Any diet is by definition restrictive. Dieters deny themselves certain food groups, reduce how much they eat, or both. In addition to hunger, dieting creates a sense of deprivation, which in turn may make us sad or depressed. “I so much want that cupcake, but I can’t have it” (Johnson and Wardle, 2010). Some people may be able to convince themselves that they no longer like sweets and even override their hunger signals, but that takes a lot of mental energy and we can’t sustain it for a long time. Best-case scenario, we can maintain the eating pattern for a while using sheer willpower, but it eventually fails. Worst-case scenario dieting may trigger disordered eating (Stice, 2002) or even lead to weight gain over time.
Cycles of Eating
Many who attempt to forcefully regulate their eating get stuck in a cycle of dieting, overeating, and feeling guilty. Restricting our food intake overall and denying ourselves food we enjoy leads to hunger and intensified sense of craving. As a result, we may end up overeating and eating more of those foods we were trying to avoid in the first place. It is not all about willpower too, in fact, it has very little to do with willpower. When we are very hungry, our bodies are designed to crave fatty and sugary foods because it is a sure way to stock up on enough energy in case there is a shortage of food in the future again (Heshmat, 2011). Overeating is often associated with guilt or what we call “I have blown it” effect. We feel guilty for “breaking the rules” and decide to start all over tomorrow, and the cycle continues. Alternatively, overeating may make us feel depressed and bad about ourselves, which can trigger more emotional eating.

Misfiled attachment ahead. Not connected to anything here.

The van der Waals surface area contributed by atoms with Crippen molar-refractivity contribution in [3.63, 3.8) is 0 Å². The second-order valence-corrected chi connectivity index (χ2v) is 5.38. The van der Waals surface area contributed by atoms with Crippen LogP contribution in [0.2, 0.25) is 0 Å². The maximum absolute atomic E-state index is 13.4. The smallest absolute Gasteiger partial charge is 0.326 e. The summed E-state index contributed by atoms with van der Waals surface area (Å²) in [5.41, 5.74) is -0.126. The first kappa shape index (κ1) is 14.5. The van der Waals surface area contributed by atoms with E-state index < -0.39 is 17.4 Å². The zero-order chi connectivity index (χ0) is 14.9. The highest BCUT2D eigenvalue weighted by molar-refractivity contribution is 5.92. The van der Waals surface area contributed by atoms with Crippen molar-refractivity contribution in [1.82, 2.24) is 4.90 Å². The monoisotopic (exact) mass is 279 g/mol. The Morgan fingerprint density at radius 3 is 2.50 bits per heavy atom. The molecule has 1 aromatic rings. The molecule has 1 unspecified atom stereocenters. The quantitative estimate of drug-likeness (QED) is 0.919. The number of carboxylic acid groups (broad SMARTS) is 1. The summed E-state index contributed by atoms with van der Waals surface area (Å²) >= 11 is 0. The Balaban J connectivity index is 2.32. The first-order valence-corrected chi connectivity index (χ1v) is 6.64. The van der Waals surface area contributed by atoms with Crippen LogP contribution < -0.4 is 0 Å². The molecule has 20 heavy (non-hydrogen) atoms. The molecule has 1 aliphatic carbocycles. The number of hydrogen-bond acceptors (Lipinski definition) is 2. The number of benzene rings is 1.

What is the solution? In my workshop, I suggest that my participants abandon food rules and adopt a new set of goals: learn to eat intuitively by recognizing their hunger and fullness signals and satiate their body and mind. The key to achieving those goals is mindfulness. Mindfulness has many definitions and applications, but the one we focus on is awareness. Recent research is discovering that awareness may be the key to successful mindfulness-based interventions for disordered eating (Sala & Levinson, in press). Mindful awareness is paying attention to present moment experiences and is opposite of running on automatic pilot. Many of our eating experiences are indeed automatic. Our eating is a response to multiple environmental cues, such as smells, bowl of candy in the office, snacking while watching television, eating out of boredom or at the social event, and more. Overwhelmed by these stimuli, we lose touch with the true sensations of hunger and fullness, and true taste satisfaction.